LINQ to SQL Connection Strings

LINQ to SQL is great but like all great things at some point it does something that you don’t expect and gives you a headache. An example of this happened to me this week with the differences between how connection strings are handeled when you LINQ to SQL model is in a class library rather than a Website or Web Application.

What makes this issue particulalry annoying is that it only appears when you try and change the database server that your code is looking at which could end up being when it’s going live or moving to a staging server.

So we all know about connection strings, their quite simple and you just store them in your web.config file, which is how LINQ to SQL works when your using them in a Website. But as soon as you move them to a class library things change. First your connection string name is no longer that simple name you gave it e.g. ConnectionString, now it is prefixed with the namespace which is annoying but not the end of the world. Second discovery though is no matter what you do, it just doesn’t seem to pick up the connection string from the web.config file. Reason being your origional connection string has now compiled itself in the class library’s dll and that is what it is using.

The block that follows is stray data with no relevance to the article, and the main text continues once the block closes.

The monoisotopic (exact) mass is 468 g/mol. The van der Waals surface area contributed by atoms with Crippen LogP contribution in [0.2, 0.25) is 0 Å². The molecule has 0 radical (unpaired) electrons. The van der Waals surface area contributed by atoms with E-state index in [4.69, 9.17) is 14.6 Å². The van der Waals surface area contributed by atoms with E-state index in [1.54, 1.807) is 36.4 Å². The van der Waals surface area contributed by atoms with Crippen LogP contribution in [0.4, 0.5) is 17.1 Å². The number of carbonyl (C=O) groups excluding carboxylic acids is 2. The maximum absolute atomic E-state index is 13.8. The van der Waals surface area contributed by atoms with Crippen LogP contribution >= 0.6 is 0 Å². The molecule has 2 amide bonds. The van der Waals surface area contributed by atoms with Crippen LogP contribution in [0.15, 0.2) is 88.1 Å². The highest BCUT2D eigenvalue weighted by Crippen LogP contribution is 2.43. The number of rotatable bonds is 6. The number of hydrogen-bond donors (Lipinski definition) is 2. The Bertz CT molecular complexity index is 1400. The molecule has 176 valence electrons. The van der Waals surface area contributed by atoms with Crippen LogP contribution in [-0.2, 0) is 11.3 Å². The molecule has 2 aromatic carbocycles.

The Solution

Depending when you discovered this the solution is not to bad as you either have a lot of code to change or only a small amount. You can always pass a connection string to the constructor when you are createing an instance of the data context e.g.

DataClasses1DataContext da = new DataClasses1DataContext(connectionstring);

You can also set the connection string on your LINQ to SQL model to be blank, this will remove the default contructor and force you to pass a connection string. This way you web application has the choice of what connection string to use and you can keep re-using your class library in different projects.

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